19. CHLAMYDIA -- THE MOST WIDESPREAD VENEREAL DISEASE
One hundred thousand women a year are becoming sterile from NGU (nongonococcal
urethritis), an inflammation of the urinary tube commonly called Chlamydia.
It infects some 3 to 10 million Americans each year, making it far more
widespread than either gonorrhea or genital herpes, and the most significant
sexually transmitted disease in American medicine. NGU is really many
diseases with most of them being called Chlamydia; some are Urealyticum,
and others are still unknown. These infections are a major cause of
PID (pelvic inflammatory disease) which causes sterility.
Chlamydia organisms are parasites that live and reproduce inside cells.
One to three weeks after exposure, a man might develop penile discharge,
painful urination, and frequent need to urinate. In women symptoms can
include vaginal discharge, lower abdominal discomfort and painful urination.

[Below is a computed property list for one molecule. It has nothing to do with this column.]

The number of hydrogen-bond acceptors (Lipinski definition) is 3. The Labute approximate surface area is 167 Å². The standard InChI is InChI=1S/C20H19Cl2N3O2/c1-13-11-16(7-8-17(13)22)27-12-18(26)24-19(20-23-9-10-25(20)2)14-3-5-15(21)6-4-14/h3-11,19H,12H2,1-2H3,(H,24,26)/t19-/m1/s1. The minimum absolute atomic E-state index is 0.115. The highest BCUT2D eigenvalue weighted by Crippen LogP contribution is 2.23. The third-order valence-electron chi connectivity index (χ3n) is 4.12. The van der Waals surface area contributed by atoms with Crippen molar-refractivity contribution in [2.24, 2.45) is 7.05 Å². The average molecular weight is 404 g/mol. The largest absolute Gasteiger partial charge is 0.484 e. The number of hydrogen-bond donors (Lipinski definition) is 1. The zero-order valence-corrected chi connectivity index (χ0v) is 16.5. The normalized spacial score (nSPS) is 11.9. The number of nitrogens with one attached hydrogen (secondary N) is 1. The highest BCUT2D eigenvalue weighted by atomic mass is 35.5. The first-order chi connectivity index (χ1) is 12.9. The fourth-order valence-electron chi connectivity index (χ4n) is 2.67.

Many times before any acute symptoms show up, sterility might already
-- 20% of the time, chronic, ongoing lifetime pain results for both
men and women because of acute scarring caused by infection;
-- 40% of all female infertility in this country is PID/Chlamydia
related, and in men it is a leading cause of infections of the urinary
tract and often causes sterility;
-- 5% to 10% of all pregnant women are infected with Chlamydia at
the time of delivery; each year an estimated 75,000 infants develop
Chlamydia conjunctivitis and 30,000 get pneumonia from the infected
-- 16% to 18% of all sexually active teen-agers have Chlamydia infections
and the rate of tubal infection is about ten times higher in infected
teenagers than in women in their twenties;
-- Menstruation fuels PID/Chlamydia in women with 75% of the cases
occurring seven days after a period;
-- After having one episode, 23% of the people will develop another
-- In tropical countries, Chlamydia causes a serious venereal disease
spread by flies which often causes blindness.
The press should make the general public-more aware of the widespread
nature of Chlamydia and that there is now a new test which is faster
and more accurate than the old tissue culture test.
ALBURQUERQUE SINGLES, September 1984, "Silent Partners,"
by Isabel Bearman Bucher, p 12; NEW YORK TIMES, 6/5/84, "Infection
Linked to Sex Surpasses Gonorrhea," by Jane E. Brody, and 10/8/84,
"Fast and Accurate Chlamydia Test Reporter," by Phillip M.